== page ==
Today, SAG-AFTRA announced that they were going on strike, joining the WGA in striking against the Alliance of Motion Picture and Television Producers (AMPTP).
So what does this actually mean for San Diego Comic-Con?
Well the good news is that none of this is “shocking”, and hopefully if you’ve been paying attention to us (or the news), you’ve been aware this was a possibility now for some time.
Now let’s get into what it means specifically for this year’s convention.
Are all of the panels cancelled??
First of all, San Diego Comic-Con is a lot more than just Hollywood, and while the studios do bring panels, there are still hundreds of panels on comics, publishers, toys, video games, and more. Those are all unaffected (or mostly unaffected — keep reading) because the strikes are specifically related to TV and film appearances/writing (and it’s also worth noting that animation writers fall under The Animation Guild, so they are not on strike currently).
As for the Hollywood studio panels, here is what you can likely expect — any panel that a studio was planning to bring, such as Good Omens, may still happen, but actors and writers won’t be on them. However, the studios have been pivoting, with many of them turning the panels into screenings, as Good Omens did when cast presumably pulled out (as there was originally a signing scheduled until late last week). So not all of the Hollywood panels are cancelled, but you won’t be seeing celebrities on them.
This includes actors, voice actors, puppeteers, and more.
What about panels unrelated to studio projects?
For the WGA, the rules are fairly clear cut. If it’s related to a studio project, you’re not allowed to do it — so you won’t be seeing writers for Family Guy on their panel. But they are allowed to attend to discuss writing in more general terms, or for other projects unrelated to the WGA (such as for comics). There are plenty of examples on the schedule, including “Inside the Writers’ Room: Building a Better Future for Writers“, where tons of amazing writers and showrunners discuss what’s at stake as writers fight for their future. It will be a great opportunity for WGA writers to help get their message out with attendees.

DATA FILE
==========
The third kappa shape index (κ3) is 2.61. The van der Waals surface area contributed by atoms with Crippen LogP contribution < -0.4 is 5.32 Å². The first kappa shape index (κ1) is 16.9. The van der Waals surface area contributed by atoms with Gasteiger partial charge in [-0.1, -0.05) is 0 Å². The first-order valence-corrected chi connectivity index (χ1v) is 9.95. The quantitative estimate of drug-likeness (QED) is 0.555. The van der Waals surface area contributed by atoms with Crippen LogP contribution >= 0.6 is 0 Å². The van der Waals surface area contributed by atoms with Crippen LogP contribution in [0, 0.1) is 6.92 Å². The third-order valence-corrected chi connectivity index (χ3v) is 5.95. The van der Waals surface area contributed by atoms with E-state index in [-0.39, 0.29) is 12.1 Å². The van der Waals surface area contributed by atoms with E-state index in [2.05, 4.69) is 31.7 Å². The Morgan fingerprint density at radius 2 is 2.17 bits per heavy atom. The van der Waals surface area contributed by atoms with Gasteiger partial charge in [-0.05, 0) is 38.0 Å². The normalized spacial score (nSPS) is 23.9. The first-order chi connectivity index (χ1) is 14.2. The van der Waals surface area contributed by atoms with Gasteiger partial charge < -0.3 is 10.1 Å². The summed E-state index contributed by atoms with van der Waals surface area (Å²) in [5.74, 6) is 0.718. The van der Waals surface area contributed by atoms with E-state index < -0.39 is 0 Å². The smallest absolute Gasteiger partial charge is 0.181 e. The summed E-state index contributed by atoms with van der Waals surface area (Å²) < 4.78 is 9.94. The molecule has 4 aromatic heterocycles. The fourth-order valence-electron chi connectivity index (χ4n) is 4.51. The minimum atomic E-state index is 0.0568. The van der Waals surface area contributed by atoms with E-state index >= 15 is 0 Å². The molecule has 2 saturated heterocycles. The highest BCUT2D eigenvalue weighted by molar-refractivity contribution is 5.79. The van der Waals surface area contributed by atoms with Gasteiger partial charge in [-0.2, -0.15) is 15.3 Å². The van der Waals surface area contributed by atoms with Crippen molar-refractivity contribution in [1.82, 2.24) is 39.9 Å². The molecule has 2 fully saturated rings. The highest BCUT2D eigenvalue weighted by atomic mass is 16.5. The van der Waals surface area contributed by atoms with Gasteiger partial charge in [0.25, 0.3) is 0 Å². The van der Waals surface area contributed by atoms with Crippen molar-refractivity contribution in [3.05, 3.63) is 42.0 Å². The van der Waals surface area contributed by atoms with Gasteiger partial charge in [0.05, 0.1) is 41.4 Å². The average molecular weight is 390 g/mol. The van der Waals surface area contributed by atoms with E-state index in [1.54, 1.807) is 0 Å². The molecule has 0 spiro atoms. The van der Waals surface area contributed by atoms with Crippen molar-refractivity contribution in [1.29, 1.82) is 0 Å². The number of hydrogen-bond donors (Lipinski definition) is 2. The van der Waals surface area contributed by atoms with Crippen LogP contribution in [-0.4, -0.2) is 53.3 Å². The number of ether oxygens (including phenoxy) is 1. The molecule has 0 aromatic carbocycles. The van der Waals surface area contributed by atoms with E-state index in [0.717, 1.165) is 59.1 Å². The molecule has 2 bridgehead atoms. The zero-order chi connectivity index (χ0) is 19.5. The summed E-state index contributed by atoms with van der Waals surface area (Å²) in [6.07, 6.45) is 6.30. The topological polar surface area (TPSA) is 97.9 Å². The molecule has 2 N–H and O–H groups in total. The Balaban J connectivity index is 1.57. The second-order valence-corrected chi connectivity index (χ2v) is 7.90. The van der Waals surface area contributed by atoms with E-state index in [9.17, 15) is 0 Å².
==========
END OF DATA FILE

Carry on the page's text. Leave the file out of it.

For SAG, the notice given to members today noted that certain “promotion of/publicity of services for work under the TV/Theatrical Contracts” was prohibited, including conventions and fan expos. The way that we are reading this is that it’s essentially the same as the WGA wording — that actors are allowed to attend for non-TV/Theatrical Contracts work (such as again, comics or general acting/performing panels that are not tied to a specific studio or project), but not for something specific, like Sesame Street.
The one caveat here is that at a meeting among Hollywood publicists, SAG said they would “prefer” that its members skip San Diego Comic-Con entirely. As that does not seem to be a directive, it’s likely that some will still choose to skip, and some will still choose to attend, so long as they are not breaking union rules.
The panel/signing I want to go to isn’t listed yet — is it safe?
Again, it will just depend. Several of the panels were already purposefully vague or discussed screenings, and some of those will surely stay, simply without talent. But for anything that hinged on actors being able to attend, you can probably count that out, even if it isn’t technically marked yet.
What is even going to be at San Diego Comic-Con?
Plenty! Again, the convention is so much more than just Hollywood, and there are still tons of amazing comics, publishing, toys, and more for panels. The show floor is also filled with tons of vendors, both small and large, and this is a great year to check out many of the things you don’t get to normally.